The Spook Who Sat by the Door (novel)

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The Spook Who Sat by the Door
Front cover of the 2002 Lushena Books edition
Cover of the 2002 Lushena Books edition
Author Sam Greenlee
Country United Kingdom
Language English
Publisher London, UK: Allison & Busby; New York: USA: Richard W. Baron Publishing Co.
Publication date
March 1969
Media type Print
Pages 182
OCLC 491599651
813/.5/4
LC Class PZ4.G8146 Sp PS3557.R396
Followed by Blues for an African Princess

The Spook Who Sat by the Door is a novel by Sam Greenlee, first published in March 1969 (in London, UK, by Allison & Busby and then in the US by Richard W. Baron Publishing Company, 1969). A film of the same name based on the novel was made in 1973.

Both the novel and the film dramatize the CIA's history of training persons and/or groups who later utilize their specialized intelligence training against the agency. The author Sam Greenlee was told in a chance meeting with Aubrey Lewis (1935–2001), one of the first Black FBI agents to have been recruited in 1962 by the FBI,[1] that The Spook Who Sat by the Door was required reading at the FBI Academy in Quantico, Virginia.[2]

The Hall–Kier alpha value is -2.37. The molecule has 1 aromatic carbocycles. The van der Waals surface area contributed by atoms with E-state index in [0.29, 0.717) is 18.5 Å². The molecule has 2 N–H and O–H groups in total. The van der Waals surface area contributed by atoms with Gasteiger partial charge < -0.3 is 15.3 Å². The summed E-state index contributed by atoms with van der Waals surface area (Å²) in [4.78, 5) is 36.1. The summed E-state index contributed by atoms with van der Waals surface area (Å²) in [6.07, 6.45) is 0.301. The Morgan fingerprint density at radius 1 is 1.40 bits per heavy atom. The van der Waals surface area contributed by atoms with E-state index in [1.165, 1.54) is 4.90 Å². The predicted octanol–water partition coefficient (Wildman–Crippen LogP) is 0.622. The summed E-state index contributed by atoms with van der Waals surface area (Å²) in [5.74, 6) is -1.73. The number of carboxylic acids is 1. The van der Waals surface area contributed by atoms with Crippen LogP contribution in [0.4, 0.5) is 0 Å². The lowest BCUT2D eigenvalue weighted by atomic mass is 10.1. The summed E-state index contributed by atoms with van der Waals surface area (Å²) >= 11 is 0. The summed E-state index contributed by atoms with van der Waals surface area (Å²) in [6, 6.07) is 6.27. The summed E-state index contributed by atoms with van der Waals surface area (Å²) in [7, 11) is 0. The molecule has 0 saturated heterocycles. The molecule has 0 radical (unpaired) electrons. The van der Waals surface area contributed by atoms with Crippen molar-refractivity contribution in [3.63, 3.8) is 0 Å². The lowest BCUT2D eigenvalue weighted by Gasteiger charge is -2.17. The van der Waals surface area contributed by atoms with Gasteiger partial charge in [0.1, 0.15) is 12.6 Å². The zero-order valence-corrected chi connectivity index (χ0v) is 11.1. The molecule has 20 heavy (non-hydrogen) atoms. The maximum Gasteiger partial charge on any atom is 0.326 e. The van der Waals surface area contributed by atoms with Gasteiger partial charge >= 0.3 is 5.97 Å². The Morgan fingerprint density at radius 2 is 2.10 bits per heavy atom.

Plot summary[edit]

The story is set in the late 1960s and early 1970s in Chicago. The novel opens with Senator Hennington, a white liberal senator with a tight re-election campaign, looking for ways to win the Negro vote. His wife suggests the senator accuse the Central Intelligence Agency (CIA) of racial discrimination in its hiring because the agency has no black officers. Because of Senator Hennington's investigation and subsequent comfortable re-election, the CIA has been required for political reasons to recruit African Americans for training. Only Dan Freeman, secretly a black nationalist, successfully completes the training process. Freeman has both the highest grades and best athletic marks of his recruitment class. Stationed in Korea during the Korean War, Freeman is an expert in hand-to-hand combat, especially judo. Freeman also played football at Michigan State University.